||Forest Investment Account (FIA) - Forest Science Program|
|FIA Project Y062151
||Does logging elevated ultraviolet radiation exposure of streams impact juvenile coho?|
|Author: Bothwell, Max L.|
|Imprint: Nanaimo, B.C. : National Water Research Institute, 2006|
|Subject: Forest Investment Account (FIA), Riparian Areas, British Columbia, Management, Ultraviolet Radiation, Environmental Aspects, Fish habitat, Coho salmon|
|Series: Forest Investment Account (FIA) - Forest Science Program|
|One inescapable consequence of the removal of riparian cover during logging of timberland watersheds is the increased exposure of small and mid-sized streams to solar radiation. In British Columbia, the removal of riparian cover during clear-cut logging can increase solar radiation exposure of streams by 8-fold (Clare 2000). While some of the ecological impacts associated with elevated sunlight, such as higher water temperatures and stimulated algal production are well known, the effects of enhanced exposure to the ultraviolet portion of the solar spectrum remain unclear. Numerous studies have shown the potential for solar ultraviolet radiation (UVR) to cause deleterious effects on multiple trophic levels in shallow water ecosystems. UVR can also directly harm fish. Studies at the Pacific Biological Station in Nanaimo, BC have shown that exposure to high levels of solar UVR can have direct effects on juvenile coho salmon including fin erosion, incipient cataract formation and altered body morphology. This charismatic fish species is ubiquitous in coastal and interior streams of British Columbia. Of all Pacific salmon, coho are probably the most susceptible to UVR because they spend a full year in shallow freshwater streams under potentially high UVR levels. However, coho are also known to avoid high levels of light and have been shown specifically to avoid high UVR exposure (Kelly and Bothwell 2002). It is unknown how effective this behaviour might be in protecting juveniles from excessive radiation in natural streams. Currently, there is no way to determine if stream-rearing coho are exposed to deleterious levels of UVR during or after logging operations. The goal of this project is to develop and implement a bioassay procedure that will enable logging practitioners and environmental workers to quantify the amount of UVR that juvenile coho are exposed to in natural stream environments. The implications for management of logging operations are clear. If this project is successful in developing a scientifically valid bioassay for determining UVR exposure of juvenile coho, we will be able to determine with confidence whether or not juvenile coho are exposed to excessive UVR following logging.|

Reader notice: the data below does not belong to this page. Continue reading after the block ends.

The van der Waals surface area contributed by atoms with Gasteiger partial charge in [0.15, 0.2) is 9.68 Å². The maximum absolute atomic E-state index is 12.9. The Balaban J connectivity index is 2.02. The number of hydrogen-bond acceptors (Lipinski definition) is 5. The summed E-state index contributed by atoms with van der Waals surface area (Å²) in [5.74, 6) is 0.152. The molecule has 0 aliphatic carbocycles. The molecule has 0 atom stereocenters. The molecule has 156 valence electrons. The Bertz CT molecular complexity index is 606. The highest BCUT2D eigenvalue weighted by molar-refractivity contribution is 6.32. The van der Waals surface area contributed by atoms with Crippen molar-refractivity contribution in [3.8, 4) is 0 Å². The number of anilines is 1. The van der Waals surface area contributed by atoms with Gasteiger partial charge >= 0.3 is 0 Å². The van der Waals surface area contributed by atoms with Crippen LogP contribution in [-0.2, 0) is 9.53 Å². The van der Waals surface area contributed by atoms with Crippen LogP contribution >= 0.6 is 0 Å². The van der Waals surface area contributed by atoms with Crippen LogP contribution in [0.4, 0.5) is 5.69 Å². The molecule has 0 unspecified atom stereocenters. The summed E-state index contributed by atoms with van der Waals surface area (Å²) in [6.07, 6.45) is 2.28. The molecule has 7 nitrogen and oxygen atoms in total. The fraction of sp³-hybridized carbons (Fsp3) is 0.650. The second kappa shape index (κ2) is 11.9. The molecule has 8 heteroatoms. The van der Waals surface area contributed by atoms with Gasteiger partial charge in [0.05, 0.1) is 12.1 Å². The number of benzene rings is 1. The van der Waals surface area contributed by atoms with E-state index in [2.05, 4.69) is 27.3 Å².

Max L. Bothwell and Donovan R. Lynch.
|Contact: Bothwell, Max L., (250) 756-7037, firstname.lastname@example.org
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